Richard Weitz, director of military and political affairs at the Hudson Institute in Washington and one of America’s leading experts on Central Asia, said that the roots of the Turkish-Kazakhstan relationship went even further back in history and culture.
“The two peoples are closely related. They were both nomadic nations of the Eurasian steppe,” Weitz told EdgeKz. “They have a strong shared religious and cultural heritage and strong ethnic ties. These connections and commonalities count for a lot.”
Goto agreed with this analysis and said the confluence of ancient historical factors and contemporary shared economic interests make the relationship a deeply important one.
“Kazakhstan and Turkey share a bilateral comfort zone,” she told EdgeKz. “They like doing business with each other. They understand and trust each other.”
That relationship is now on a roll. Foreign Minister Idrissov on greeting his Turkish counterpart noted three major breakthrough events last year that all served to boost the relationship: The visit to Astana of Turkish Prime Minister Recep Tayyip Erdogan on May 22-24, 2012; the visit to Kazakhstan of the head of Turkey’s parliament, chairman of the Grand National Assembly Cemil Cicek from September 26 to September 28 and Kazakhstan President Nursultan Nazarbayev’s visit to the Turkish capital Ankara on Oct.11-12, 2012.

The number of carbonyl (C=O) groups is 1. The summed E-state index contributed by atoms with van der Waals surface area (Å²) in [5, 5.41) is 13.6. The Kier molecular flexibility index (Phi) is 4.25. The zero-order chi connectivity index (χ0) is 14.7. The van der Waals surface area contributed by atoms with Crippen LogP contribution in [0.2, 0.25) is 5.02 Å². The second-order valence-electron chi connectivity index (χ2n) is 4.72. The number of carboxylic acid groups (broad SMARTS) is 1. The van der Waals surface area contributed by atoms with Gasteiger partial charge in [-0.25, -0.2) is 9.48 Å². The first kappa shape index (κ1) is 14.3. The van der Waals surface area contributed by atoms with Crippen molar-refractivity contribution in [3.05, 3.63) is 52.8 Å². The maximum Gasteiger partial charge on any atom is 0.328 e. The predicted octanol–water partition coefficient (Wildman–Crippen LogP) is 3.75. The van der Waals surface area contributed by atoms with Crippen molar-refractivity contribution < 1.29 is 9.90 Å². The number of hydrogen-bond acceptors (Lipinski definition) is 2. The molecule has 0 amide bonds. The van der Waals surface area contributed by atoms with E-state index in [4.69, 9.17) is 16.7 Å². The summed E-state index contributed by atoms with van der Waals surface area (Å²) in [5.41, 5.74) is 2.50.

The two nations have agreed on an Action Plan to carry out their ambitious four-year New Synergies economic program from 2012 to 2015 and the results are already apparent. From 2010 through the end of 2012, bilateral trade soared by more than 200 percent from $1.9 billion to $4 billion. By the end of 2012, Kazakhstan’s investments in Turkey had reached nearly a billion dollars—$978.1 million. Turkish investment in Kazakhstan was almost as great at $859.8 million.
“Turkey and Kazakhstan are benefitting in their relationship from the economics of relative advantage,” Goto said.
Turkey, she noted, has one of the most advanced and fastest growing industrial economies in the Middle East and Eurasian regions and plays a leading role in the construction industry in Kazakhstan. Kazakhstan is a lucrative and rapidly expanding export market for Turkish products.
These relations are set to expand further. On May 8 of this year, President Nazarbayev met with Rifat Hisarchiklyoglu, president of the Turkish Union of Chambers and Commodities Exchanges who was visiting Astana. Hisarchiklyoglu thanked Nazarbayev for the meeting and said that his visit to Kazakhstan was aimed at further strengthening the cooperation between the business circles of the two countries.
He also expressed confidence that the goal set by Nazarbayev and Erdogan last year to increase bilateral trade to $10 billion will soon be fulfilled, the presidential press service of Kazakhstan reported.
“A group of Turkish businessmen plans to visit Kazakhstan to implement some investment projects,” Hisarchiklyoglu said.
Leading businessmen from both countries have also agreed to work together on the development of industrial and innovation zones, and Turkish enterprises are going to cooperate with Kazakh National Economic Chamber Atameken on transport and logistics projects, the presidential press service report said.